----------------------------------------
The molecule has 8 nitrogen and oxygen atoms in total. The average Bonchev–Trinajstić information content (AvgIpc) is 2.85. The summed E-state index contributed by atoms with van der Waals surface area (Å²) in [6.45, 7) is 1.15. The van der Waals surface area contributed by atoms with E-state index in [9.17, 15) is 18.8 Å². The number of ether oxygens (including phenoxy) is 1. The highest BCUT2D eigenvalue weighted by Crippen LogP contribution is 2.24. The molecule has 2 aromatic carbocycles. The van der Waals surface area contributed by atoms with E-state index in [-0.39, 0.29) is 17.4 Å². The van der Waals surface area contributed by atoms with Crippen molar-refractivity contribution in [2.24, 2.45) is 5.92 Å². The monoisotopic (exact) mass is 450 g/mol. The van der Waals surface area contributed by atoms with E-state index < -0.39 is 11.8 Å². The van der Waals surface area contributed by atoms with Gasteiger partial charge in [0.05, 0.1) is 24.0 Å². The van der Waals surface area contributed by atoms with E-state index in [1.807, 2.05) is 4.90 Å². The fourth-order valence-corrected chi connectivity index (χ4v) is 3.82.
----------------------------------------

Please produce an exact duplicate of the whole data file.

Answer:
The molecule has 8 nitrogen and oxygen atoms in total. The average Bonchev–Trinajstić information content (AvgIpc) is 2.85. The summed E-state index contributed by atoms with van der Waals surface area (Å²) in [6.45, 7) is 1.15. The van der Waals surface area contributed by atoms with E-state index in [9.17, 15) is 18.8 Å². The number of ether oxygens (including phenoxy) is 1. The highest BCUT2D eigenvalue weighted by Crippen LogP contribution is 2.24. The molecule has 2 aromatic carbocycles. The van der Waals surface area contributed by atoms with E-state index in [-0.39, 0.29) is 17.4 Å². The van der Waals surface area contributed by atoms with Crippen molar-refractivity contribution in [2.24, 2.45) is 5.92 Å². The monoisotopic (exact) mass is 450 g/mol. The van der Waals surface area contributed by atoms with E-state index < -0.39 is 11.8 Å². The van der Waals surface area contributed by atoms with Gasteiger partial charge in [0.05, 0.1) is 24.0 Å². The van der Waals surface area contributed by atoms with E-state index in [1.807, 2.05) is 4.90 Å². The fourth-order valence-corrected chi connectivity index (χ4v) is 3.82.